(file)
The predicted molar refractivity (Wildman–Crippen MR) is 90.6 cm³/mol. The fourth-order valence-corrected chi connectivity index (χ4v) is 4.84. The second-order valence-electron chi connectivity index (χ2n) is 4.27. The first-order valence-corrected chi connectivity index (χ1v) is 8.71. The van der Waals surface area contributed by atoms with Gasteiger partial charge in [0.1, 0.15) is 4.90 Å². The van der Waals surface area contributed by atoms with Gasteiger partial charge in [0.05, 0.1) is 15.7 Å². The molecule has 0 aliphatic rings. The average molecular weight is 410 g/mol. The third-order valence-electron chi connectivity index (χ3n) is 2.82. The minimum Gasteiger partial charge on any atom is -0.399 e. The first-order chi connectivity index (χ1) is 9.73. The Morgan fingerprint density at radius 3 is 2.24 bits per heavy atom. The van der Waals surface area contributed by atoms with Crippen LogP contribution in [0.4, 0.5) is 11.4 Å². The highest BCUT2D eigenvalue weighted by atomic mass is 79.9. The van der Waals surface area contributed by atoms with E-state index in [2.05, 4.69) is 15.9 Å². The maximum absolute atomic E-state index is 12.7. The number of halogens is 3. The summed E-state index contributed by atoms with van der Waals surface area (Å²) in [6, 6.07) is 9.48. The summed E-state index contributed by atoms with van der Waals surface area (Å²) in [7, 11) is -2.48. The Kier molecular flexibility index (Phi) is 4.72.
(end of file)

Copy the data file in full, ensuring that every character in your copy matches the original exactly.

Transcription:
The predicted molar refractivity (Wildman–Crippen MR) is 90.6 cm³/mol. The fourth-order valence-corrected chi connectivity index (χ4v) is 4.84. The second-order valence-electron chi connectivity index (χ2n) is 4.27. The first-order valence-corrected chi connectivity index (χ1v) is 8.71. The van der Waals surface area contributed by atoms with Gasteiger partial charge in [0.1, 0.15) is 4.90 Å². The van der Waals surface area contributed by atoms with Gasteiger partial charge in [0.05, 0.1) is 15.7 Å². The molecule has 0 aliphatic rings. The average molecular weight is 410 g/mol. The third-order valence-electron chi connectivity index (χ3n) is 2.82. The minimum Gasteiger partial charge on any atom is -0.399 e. The first-order chi connectivity index (χ1) is 9.73. The Morgan fingerprint density at radius 3 is 2.24 bits per heavy atom. The van der Waals surface area contributed by atoms with Crippen LogP contribution in [0.4, 0.5) is 11.4 Å². The highest BCUT2D eigenvalue weighted by atomic mass is 79.9. The van der Waals surface area contributed by atoms with E-state index in [2.05, 4.69) is 15.9 Å². The maximum absolute atomic E-state index is 12.7. The number of halogens is 3. The summed E-state index contributed by atoms with van der Waals surface area (Å²) in [6, 6.07) is 9.48. The summed E-state index contributed by atoms with van der Waals surface area (Å²) in [7, 11) is -2.48. The Kier molecular flexibility index (Phi) is 4.72.